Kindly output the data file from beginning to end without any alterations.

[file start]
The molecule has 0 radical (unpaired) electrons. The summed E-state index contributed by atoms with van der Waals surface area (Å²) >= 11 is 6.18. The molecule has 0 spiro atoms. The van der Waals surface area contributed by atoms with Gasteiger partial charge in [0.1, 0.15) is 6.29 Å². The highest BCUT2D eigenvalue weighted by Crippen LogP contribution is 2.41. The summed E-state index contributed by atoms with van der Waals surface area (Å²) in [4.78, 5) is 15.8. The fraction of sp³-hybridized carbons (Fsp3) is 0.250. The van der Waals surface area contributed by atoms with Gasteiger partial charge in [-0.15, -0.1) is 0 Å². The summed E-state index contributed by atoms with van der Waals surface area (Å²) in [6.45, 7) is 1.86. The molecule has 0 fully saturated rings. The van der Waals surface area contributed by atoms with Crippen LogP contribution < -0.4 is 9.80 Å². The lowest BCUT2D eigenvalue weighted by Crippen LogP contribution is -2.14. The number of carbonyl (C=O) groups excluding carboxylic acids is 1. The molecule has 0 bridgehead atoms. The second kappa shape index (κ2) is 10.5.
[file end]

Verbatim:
The molecule has 0 radical (unpaired) electrons. The summed E-state index contributed by atoms with van der Waals surface area (Å²) >= 11 is 6.18. The molecule has 0 spiro atoms. The van der Waals surface area contributed by atoms with Gasteiger partial charge in [0.1, 0.15) is 6.29 Å². The highest BCUT2D eigenvalue weighted by Crippen LogP contribution is 2.41. The summed E-state index contributed by atoms with van der Waals surface area (Å²) in [4.78, 5) is 15.8. The fraction of sp³-hybridized carbons (Fsp3) is 0.250. The van der Waals surface area contributed by atoms with Gasteiger partial charge in [-0.15, -0.1) is 0 Å². The summed E-state index contributed by atoms with van der Waals surface area (Å²) in [6.45, 7) is 1.86. The molecule has 0 fully saturated rings. The van der Waals surface area contributed by atoms with Crippen LogP contribution < -0.4 is 9.80 Å². The lowest BCUT2D eigenvalue weighted by Crippen LogP contribution is -2.14. The number of carbonyl (C=O) groups excluding carboxylic acids is 1. The molecule has 0 bridgehead atoms. The second kappa shape index (κ2) is 10.5.